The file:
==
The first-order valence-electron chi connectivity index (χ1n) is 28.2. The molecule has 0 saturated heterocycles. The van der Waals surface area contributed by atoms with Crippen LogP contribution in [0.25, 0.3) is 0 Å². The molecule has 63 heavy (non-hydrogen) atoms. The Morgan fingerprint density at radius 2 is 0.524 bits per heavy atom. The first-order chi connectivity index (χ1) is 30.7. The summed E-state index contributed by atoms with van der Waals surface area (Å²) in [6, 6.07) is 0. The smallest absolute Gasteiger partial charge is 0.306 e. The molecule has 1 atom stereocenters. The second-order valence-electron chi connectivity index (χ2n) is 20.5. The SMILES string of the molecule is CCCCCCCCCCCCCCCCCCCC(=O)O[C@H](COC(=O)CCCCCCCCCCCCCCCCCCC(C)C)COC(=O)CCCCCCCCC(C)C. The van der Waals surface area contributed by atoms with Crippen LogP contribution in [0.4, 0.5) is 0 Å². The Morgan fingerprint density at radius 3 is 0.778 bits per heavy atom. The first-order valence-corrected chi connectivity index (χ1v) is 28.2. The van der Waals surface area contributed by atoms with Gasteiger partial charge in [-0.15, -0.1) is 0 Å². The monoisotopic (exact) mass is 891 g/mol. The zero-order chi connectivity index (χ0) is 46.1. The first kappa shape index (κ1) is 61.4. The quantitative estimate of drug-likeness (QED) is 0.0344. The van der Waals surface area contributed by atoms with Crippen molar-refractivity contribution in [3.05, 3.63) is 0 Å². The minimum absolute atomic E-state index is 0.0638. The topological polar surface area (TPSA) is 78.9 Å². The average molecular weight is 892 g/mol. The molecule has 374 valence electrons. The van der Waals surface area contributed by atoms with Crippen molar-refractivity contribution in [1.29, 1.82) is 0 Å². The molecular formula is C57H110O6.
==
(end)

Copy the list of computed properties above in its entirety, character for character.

The first-order valence-electron chi connectivity index (χ1n) is 28.2. The molecule has 0 saturated heterocycles. The van der Waals surface area contributed by atoms with Crippen LogP contribution in [0.25, 0.3) is 0 Å². The molecule has 63 heavy (non-hydrogen) atoms. The Morgan fingerprint density at radius 2 is 0.524 bits per heavy atom. The first-order chi connectivity index (χ1) is 30.7. The summed E-state index contributed by atoms with van der Waals surface area (Å²) in [6, 6.07) is 0. The smallest absolute Gasteiger partial charge is 0.306 e. The molecule has 1 atom stereocenters. The second-order valence-electron chi connectivity index (χ2n) is 20.5. The SMILES string of the molecule is CCCCCCCCCCCCCCCCCCCC(=O)O[C@H](COC(=O)CCCCCCCCCCCCCCCCCCC(C)C)COC(=O)CCCCCCCCC(C)C. The van der Waals surface area contributed by atoms with Crippen LogP contribution in [0.4, 0.5) is 0 Å². The Morgan fingerprint density at radius 3 is 0.778 bits per heavy atom. The first-order valence-corrected chi connectivity index (χ1v) is 28.2. The van der Waals surface area contributed by atoms with Gasteiger partial charge in [-0.15, -0.1) is 0 Å². The monoisotopic (exact) mass is 891 g/mol. The zero-order chi connectivity index (χ0) is 46.1. The first kappa shape index (κ1) is 61.4. The quantitative estimate of drug-likeness (QED) is 0.0344. The van der Waals surface area contributed by atoms with Crippen molar-refractivity contribution in [3.05, 3.63) is 0 Å². The minimum absolute atomic E-state index is 0.0638. The topological polar surface area (TPSA) is 78.9 Å². The average molecular weight is 892 g/mol. The molecule has 374 valence electrons. The van der Waals surface area contributed by atoms with Crippen molar-refractivity contribution in [1.29, 1.82) is 0 Å². The molecular formula is C57H110O6.